Hola - Watching TV from Home, Abroad

Next up is Tunlr (perhaps used in conjunction with DNS Jumper). This option does enable downloaded media to work (as your DNS settings will effect all programs (for example Windows Media Player) on your PC, not just the browser you happen to use), but you need to remember to switch back to your normal DNS provider when you are not viewing online content, as otherwise you could eventually find your IP address banned. (Why? Because if you are just browsing the web normally, for example visiting a friend’s site or googling something, you do not/should not be burdening Tunlr’s (free) network hardware with un-necessary work).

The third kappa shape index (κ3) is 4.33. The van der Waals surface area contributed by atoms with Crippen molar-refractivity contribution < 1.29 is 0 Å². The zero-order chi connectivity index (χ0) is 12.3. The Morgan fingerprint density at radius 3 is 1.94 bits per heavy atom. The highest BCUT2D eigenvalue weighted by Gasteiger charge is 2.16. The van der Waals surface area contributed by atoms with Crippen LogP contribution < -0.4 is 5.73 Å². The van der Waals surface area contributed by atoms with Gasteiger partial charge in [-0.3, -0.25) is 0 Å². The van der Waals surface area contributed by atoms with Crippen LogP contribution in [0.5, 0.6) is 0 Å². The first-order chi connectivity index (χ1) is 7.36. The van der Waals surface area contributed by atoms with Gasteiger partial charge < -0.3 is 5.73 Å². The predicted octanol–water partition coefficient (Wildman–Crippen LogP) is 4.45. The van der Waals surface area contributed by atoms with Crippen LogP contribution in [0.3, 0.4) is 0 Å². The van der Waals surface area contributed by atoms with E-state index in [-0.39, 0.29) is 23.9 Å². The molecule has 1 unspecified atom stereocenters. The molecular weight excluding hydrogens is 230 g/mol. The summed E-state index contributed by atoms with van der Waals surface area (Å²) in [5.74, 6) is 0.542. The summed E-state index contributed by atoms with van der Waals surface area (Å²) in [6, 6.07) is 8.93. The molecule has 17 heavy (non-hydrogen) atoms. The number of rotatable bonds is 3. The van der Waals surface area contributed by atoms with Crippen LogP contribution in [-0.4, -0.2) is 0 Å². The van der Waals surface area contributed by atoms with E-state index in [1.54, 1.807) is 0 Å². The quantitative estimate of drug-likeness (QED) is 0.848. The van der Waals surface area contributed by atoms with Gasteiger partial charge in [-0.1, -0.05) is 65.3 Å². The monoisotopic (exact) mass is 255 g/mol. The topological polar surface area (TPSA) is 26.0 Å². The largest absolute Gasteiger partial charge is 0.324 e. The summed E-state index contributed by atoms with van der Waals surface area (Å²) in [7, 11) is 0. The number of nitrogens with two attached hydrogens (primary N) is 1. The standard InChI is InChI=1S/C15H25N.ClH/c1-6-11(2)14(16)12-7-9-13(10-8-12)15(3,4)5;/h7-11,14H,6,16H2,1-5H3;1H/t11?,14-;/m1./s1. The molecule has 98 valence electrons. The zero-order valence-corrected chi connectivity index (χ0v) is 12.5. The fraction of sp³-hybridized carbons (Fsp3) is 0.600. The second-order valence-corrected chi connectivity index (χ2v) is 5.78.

DNS Jumper

If you prefer, you can just manually alter your connection’s primary and secondary DNS IP addresses to, and away from, Tunlr’s IP addresses, but DNS Jumper does allow you to do this with just a few clicks, and without having to remember a chain of numbers each time. Remember to click the Flush DNS button after applying new DNS settings in DNS Jumper to ensure that new requests are sent via Tunlr, rather than old cached routes being used again, resulting in repeated failure!
If you have an Android smartphone/tablet, you can still quite easily use Tunlr by installing DNS Changer Root. Ignore Tunlr’s warning – people with 2.2+ versions of Android on their phone can use Tunlr, it is just that they’ll need to use an app like DNS Changer Root to be able to alter their DNS settings easily. If you find yourself manually adding Tunlr’s server to your network connection properties or preferred network settings application, please do check back on their home page occasionally – their IP addresses do sometimes change, and when this happens, you’ll need to update your system before it will work again.